Anxiety- what do we do with it?
Written by listed counsellor/psychotherapist: Anna Honeysett- MBACP, Adv.Dip.Hum.Couns, BA.Hons
23rd June, 20160 Comments
I started thinking about anxiety this week when my parents took home their brand new puppy Roxy. The first day we took her home she was terrified! Shaking, whining, weeing and when I put her down she froze with fear. I can honestly say it was really hard to watch her and not be able to take away her fear and anxiety. However on reflection, I think about it her fear was perfectly rational. She was in a new strange place without her mum, she didn't know if we were 'safe' people who were going to look after her or hurt her, her body and mind were protecting her in a potentially dangerous situation. This is the same for humans, fears job is to warn us so we don't get hurt and it is telling us that we may not be safe.
Anxiety is a form of fear however with anxiety we are not often in danger but our brain has convinced us that we are and so respond in a way that will protect us. This can be because of our past experiences or feelings that we haven't processed or put into context.
For example, the last time you had a job interview you couldn't answer one of the questions that they asked you. Today you have a new job interview and so your fear is the same thing will happen again leading you to feel really anxious. In reality although this has happened before this is a different job, different situation and different time in your life. The likelihood of this happening again in the exact same way is very low. Your brain doesn't know this unless you tell it! Remind yourself of the reality rather than listening to the anxious thoughts that plague you.
The more I have come to work with anxiety (both with clients and on a personal level) I have come to realise that the more we run away from anxiety, the worse it gets. Roxy soon learn't that her bed was a safe place and so for the first day she would not leave it, however, in a few hours she explored the rest of the living room and realised that this was OK too. As she exposed herself to things that seemed really scary she was able to learn that she was safe and it was fun to be free. Like the puppy, in order to live our lives more freely we have to face our fear and do it anyway. I know that some of you reading this may think 'It's fine to say that Anna but it's not that easy.' I would agree with you! It is far from easy and some things may be harder to face than others. However taking one thought captive at a time and seeing it for what it really is can be a good place to start. We cannot control our thoughts coming into our minds, but we can control how we choose to respond to them and put them back in their place!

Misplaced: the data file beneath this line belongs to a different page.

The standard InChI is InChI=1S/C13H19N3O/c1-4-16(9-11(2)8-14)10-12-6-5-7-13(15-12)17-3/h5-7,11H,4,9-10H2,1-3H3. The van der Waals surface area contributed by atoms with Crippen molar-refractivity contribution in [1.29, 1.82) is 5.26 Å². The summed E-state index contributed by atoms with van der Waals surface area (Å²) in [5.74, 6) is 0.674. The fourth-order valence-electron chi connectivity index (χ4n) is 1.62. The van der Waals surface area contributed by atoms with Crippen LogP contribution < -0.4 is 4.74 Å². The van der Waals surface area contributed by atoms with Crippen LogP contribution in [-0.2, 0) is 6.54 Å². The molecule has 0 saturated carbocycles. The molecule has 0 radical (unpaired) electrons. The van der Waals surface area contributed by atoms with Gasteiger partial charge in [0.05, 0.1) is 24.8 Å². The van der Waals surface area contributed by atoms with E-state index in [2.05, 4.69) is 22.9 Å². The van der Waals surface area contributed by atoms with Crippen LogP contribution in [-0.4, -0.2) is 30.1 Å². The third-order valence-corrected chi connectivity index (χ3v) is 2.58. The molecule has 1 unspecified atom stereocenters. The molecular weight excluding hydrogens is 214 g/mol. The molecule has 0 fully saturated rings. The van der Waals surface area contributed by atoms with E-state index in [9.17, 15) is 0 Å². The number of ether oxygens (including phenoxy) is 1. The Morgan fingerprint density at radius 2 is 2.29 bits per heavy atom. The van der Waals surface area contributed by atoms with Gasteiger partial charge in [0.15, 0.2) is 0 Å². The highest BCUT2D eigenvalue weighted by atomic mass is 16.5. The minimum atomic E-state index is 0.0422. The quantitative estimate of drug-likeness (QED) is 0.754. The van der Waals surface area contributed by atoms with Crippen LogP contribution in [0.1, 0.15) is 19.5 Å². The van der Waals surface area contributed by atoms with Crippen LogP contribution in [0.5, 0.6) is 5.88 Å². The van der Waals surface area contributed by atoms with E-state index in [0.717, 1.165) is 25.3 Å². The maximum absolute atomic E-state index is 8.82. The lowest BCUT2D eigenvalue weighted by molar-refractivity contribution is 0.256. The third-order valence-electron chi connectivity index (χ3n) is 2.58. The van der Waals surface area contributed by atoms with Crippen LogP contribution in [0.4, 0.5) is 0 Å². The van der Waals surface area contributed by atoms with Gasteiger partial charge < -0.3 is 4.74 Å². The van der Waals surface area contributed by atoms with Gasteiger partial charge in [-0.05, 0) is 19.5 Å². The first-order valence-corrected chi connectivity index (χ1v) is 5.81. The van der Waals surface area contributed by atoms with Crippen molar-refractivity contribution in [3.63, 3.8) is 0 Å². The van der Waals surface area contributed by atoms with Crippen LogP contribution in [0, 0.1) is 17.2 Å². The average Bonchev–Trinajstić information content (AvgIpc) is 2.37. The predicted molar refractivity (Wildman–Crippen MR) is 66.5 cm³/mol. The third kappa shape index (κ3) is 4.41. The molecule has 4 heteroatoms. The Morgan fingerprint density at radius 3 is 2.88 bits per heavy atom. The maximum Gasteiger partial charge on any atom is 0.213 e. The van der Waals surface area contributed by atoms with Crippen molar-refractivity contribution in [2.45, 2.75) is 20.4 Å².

Counselling can really help anxiety as it can give you the opportunity to look at 'why' the same anxious thoughts are reoccurring and dominating your life. Some days will be harder than others but knowing that you have some support can go along way to helping you be happier person. If you know a person who struggles with anxiety please know that telling them to 'not worry' or 'to get over it' will not help them. Encouraging them to take hold of their anxiety and seek some support will serve them better. Our fears are often very deep rooted and so we can't just 'stop' we need the tools to know how to manage our thoughts and feelings.
About the author
I am a BACP member working in private practice in Ashford and Faversham. I am also a group trainer and specialize in eating disorders and addictions. I have also recently run a emotional eating course and an anger management course which have both been successful. I love working with people and seeing them come into freedom through counselling.
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